# The Naked Scientists Forum

### Author Topic: Is the speed of light different in different directions?  (Read 4705 times)

#### PmbPhy

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##### Re: Is the speed of light different in different directions?
« Reply #25 on: 14/05/2015 22:52:21 »
If the speed of light was different in different directions then the force between charged objects would be a function of the orientation of the line which passes through both objects since the speed of light is defined in terms of the permittivity of free space.
« Last Edit: 15/05/2015 12:46:56 by PmbPhy »

#### Colin2B

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##### Re: Is the speed of light different in different directions?
« Reply #26 on: 15/05/2015 00:14:22 »
If the speed of light was different in different directions ......... since the speed of light is defined in terms of the permeability of free space.
So you're saying that any aether would have to change μ0 in different directions. Never thought of that, in fact never really thought of what physical properties an aether might need to have.
If it existed could it also be dielectrice in one direction only, in which case ε0 would need to change in one direction only?
I'll go away and think about that

#### David Cooper

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##### Re: Is the speed of light different in different directions?
« Reply #27 on: 15/05/2015 03:03:47 »
Picture a square room with a lamp in the middle. The headlights effect keeps all four walls equally well lit at any speed of travel. The headlights effect should also apply to forces, concentrating them forwards and spreading them out more backwards so that when they arrive they feel exactly the same as normal.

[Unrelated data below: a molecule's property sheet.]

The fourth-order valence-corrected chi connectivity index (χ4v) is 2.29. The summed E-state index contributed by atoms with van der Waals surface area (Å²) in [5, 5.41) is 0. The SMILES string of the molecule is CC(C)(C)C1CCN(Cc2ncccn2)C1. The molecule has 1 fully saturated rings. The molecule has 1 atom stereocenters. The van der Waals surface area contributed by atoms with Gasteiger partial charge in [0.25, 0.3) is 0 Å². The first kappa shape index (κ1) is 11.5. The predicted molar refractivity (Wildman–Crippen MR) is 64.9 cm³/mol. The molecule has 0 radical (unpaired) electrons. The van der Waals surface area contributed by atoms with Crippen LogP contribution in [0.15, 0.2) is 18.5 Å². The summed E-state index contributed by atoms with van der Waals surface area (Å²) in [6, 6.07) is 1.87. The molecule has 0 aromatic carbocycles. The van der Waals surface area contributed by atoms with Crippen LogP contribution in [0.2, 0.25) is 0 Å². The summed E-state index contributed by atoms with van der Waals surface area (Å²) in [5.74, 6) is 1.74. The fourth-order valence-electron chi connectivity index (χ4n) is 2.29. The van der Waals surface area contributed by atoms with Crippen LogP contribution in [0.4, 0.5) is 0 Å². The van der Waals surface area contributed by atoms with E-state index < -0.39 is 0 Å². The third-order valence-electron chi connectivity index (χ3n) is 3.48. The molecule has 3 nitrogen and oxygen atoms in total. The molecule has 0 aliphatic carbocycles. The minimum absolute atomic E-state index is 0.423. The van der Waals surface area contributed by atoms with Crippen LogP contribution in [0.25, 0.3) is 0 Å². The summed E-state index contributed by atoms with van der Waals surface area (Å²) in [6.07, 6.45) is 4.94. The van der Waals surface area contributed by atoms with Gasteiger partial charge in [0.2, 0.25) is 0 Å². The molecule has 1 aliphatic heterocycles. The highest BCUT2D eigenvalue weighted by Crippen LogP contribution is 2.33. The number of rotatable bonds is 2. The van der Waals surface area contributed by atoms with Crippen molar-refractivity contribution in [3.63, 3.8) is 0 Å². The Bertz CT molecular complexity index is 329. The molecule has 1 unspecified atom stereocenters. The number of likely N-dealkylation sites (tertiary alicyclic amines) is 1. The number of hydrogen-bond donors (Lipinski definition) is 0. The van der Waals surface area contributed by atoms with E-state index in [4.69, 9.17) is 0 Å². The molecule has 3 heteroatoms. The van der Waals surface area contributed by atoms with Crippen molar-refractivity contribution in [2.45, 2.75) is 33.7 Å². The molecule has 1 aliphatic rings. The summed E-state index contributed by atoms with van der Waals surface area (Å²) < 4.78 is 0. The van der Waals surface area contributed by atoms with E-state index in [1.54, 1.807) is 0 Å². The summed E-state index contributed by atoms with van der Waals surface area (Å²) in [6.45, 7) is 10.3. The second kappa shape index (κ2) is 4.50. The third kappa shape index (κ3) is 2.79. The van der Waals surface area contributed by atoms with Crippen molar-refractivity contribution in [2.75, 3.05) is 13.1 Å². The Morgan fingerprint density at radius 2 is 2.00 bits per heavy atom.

#### Even2

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##### Re: Is the speed of light different in different directions?
« Reply #28 on: 15/05/2015 04:52:08 »
My thought is that the universe and everything in it is travelling at the speed of light through space.
And that is the reason that the speed of light is what it its.
Even 2

#### jccc

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##### Re: Is the speed of light different in different directions?
« Reply #29 on: 15/05/2015 05:20:53 »
if you put 2 electrons 1 km apart, measure the repulsion force, f=ke x 1/1000^2.

now if 1 electron vibrates the other 1 will experience force wave/pause at same frequency.

that's how force/energy transfer in space. no particle or medium needed.

light is electrostatic force wave, the force is already there, between the source and the target, when the source is dancing, the target is waving.

#### PmbPhy

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##### Re: Is the speed of light different in different directions?
« Reply #30 on: 15/05/2015 12:48:21 »
Quote from: Colin2B
So you're saying that any aether ...
Why are you talking about an ether when modern physics doesn't acknowledge the existence of such a thing? An ether is superfluous in the modern theory of relativity. It was hypothesized to exist in order to support the motion of light. When it was found that light didn't need such a medium the purpose for hypothesizing it no longer existed.

Quote from: Colin2B
... would have to change μ0 in different directions. Never thought of that, in fact never really thought of what physical properties an aether might need to have.
I made a mistake when I spoke of the permeability of space. I meant to speak of the permittivity of free space so I went back and corrected that mistake.

#### The Naked Scientists Forum

##### Re: Is the speed of light different in different directions?
« Reply #30 on: 15/05/2015 12:48:21 »